We all know that outdoor air pollution is a thing, but did you know that indoor air pollution is a thing too? It’s a thing we should be worried about but it’s also a thing we can do something about. The EPA (Environmental Protection Agency) gives a good description of what Indoor air pollution is. “Indoor air pollution, or indoor air quality refers to the quality within and around buildings and structures, especially as it relates to the health and comfort of building occupants. Understanding and controlling common pollutants indoors can help reduce your risk of indoor health concerns.” We don’t know about you, but we want my health and comfort level to be very high as often as possible. So, let’s look into a few areas where indoor air pollution can come from and a few areas where we can help to improve our indoor air quality.
The EPA stated, “Indoor air pollutants have been ranked among the top five environmental risks to public health. (YIKES! (that was us, not the EPA)) The problems they cause can be subtle and do not always produce easily recognized or immediate impacts on health.” Poor air quality in general can cause both short-term and long term-health problems. Poor indoor air quality can cause the following short-term problems, headaches, tiredness, dizziness, and irritation of the eyes, nose, and throat. These minor but annoying symptoms can usually be treated when the source of the pollution is removed from the home. The long-term symptoms are definitely more severe and can include respiratory diseases, heart problems, and even cancer (YIKES! AGAIN!).
Research shows that indoor air problems come from three main categories (We are glad that number isn’t any higher, three seems manageable, three hundred would force an immediate nap and a high percentage that we would just burn our houses down and start over…...just us?!?!). Let’s dive into the three main sources of the problem and see what we can do about them.
Sources of Pollution is an obvious problem, but what exactly are the sources we should be looking for? The very most common pollution sources are particles or gases (women, talk with the men in your life. You know why….) that are released into the air. A few other pollution sources include dust particles from old furniture, mold, and toxic products used for household cleaning. The hardest part about these sources, most of these particles and gases are invisible. As homeowners, we are usually unaware of an indoor air quality problem. You can look into hiring a professional or buy a home air quality test to find out if you have any problems with the air in your home. If you find that you have an indoor air quality problem, remove the pollution sources as soon as possible. The EPA says, “The most effective way to improve indoor air is to eliminate individual sources or reduce their emissions.” Removing these pollutants can range from eliminating indoor smoking to cleaning up mold to getting rid of toxic cleaning products. It will definitely be worth it!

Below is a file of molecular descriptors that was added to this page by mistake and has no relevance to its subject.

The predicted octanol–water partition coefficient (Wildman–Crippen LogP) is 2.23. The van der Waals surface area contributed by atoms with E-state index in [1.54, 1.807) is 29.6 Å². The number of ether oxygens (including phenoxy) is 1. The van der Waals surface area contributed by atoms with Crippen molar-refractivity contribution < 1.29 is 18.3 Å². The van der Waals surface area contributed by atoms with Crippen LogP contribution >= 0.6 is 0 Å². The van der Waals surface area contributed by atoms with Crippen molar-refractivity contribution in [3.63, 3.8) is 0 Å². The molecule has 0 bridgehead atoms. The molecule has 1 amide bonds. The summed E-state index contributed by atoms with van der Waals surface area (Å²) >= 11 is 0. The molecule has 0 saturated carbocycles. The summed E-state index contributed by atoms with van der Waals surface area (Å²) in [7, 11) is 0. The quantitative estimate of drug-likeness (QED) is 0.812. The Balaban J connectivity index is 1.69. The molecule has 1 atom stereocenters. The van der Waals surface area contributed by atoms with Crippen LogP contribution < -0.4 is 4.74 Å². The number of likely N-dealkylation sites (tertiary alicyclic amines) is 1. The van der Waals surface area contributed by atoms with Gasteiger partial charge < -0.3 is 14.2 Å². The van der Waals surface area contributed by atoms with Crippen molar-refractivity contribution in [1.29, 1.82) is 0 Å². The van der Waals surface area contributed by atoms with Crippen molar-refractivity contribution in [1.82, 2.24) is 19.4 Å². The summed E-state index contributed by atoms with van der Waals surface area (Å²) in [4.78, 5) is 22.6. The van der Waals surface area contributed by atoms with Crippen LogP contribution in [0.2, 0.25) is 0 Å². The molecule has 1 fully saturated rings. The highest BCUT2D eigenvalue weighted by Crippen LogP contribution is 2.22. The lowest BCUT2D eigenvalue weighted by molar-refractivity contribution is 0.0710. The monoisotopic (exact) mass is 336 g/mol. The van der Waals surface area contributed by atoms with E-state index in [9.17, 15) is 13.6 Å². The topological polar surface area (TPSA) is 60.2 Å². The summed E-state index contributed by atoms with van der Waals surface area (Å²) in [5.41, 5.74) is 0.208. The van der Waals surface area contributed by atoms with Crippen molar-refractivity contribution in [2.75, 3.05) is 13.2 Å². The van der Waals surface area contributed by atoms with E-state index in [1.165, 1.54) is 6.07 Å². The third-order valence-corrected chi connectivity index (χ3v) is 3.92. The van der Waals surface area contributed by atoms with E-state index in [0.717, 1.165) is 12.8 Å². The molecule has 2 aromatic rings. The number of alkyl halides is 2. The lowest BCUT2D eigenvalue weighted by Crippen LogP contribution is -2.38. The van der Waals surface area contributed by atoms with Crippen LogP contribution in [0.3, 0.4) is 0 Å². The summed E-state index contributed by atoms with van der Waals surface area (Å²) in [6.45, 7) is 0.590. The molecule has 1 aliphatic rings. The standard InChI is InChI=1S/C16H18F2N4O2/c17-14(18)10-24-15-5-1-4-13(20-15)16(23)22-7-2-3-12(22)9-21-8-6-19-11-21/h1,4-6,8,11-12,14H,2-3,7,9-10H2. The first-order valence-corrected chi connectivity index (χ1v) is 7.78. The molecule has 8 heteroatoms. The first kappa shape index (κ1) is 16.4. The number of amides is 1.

Inadequate Ventilation is another problem that causes poor air quality. The U.S. National Institute of Occupational Safety and Health stated, “Improper ventilation is another leading cause of indoor air quality problems. If outdoor air is not coming in to freshen old air and lower indoor pollutant levels, indoor air will quickly become filled with unhealthy pollutants.” The American Lung Association suggests, “Make sure the ventilation system is working correctly and that air flow is not blocked.” Spring is definitely in the air, well some days it is and other days it is the dead of winter. But, on those spring days get those windows open and let that fresh air in and circulate through your home. We tend to believe this suggestion does wonders for an attitude boost as well, we’re always more motivated and nicer to people when the sun is up and the air is fresh! Try it, let us know! If you don’t trust us, the EPA has stated, “When weather permits, open windows and doors, or run an air conditioner with the vent control open. Bathroom and kitchen fans that exhaust to the outdoors also increase ventilation and help remove pollutants.” The EPA also recommends changing air filters regularly to remove dust and other pollutants from the air. Lucky for you all, Air is in the business of air filters and not JUST air filters but delivering air filters right to your front door exactly when you need them. You don’t need to thank us, but we did just help your indoor air quality and your overall wellbeing. You’re welcome (just in case you did want to thank us)!The last category that has been found to have negative effects on indoor air quality is high humidity levels. High humidity levels can make the air moist (gross), which increases the risk of mold. Indoor humidity levels should be kept between 30-50%. You can use a humidity gauge to make sure your humidity is at a healthy level. Simple ways to decrease humidity is to open windows or turning on your air conditioning. Basically, keep the air moving! The United States Consumer Product Safety Commission wrote, “Indoor air pollution is one risk you can do something about.” At Air, we believe the same thing! We are proud of the service we offer and truly believe that changing your air filter will improve the overall quality of the air you and your loved one’s breath. Take proactive steps to remove pollution sources and maintain ventilation (and good attitudes) and humidity levels in order to protect the quality of indoor air.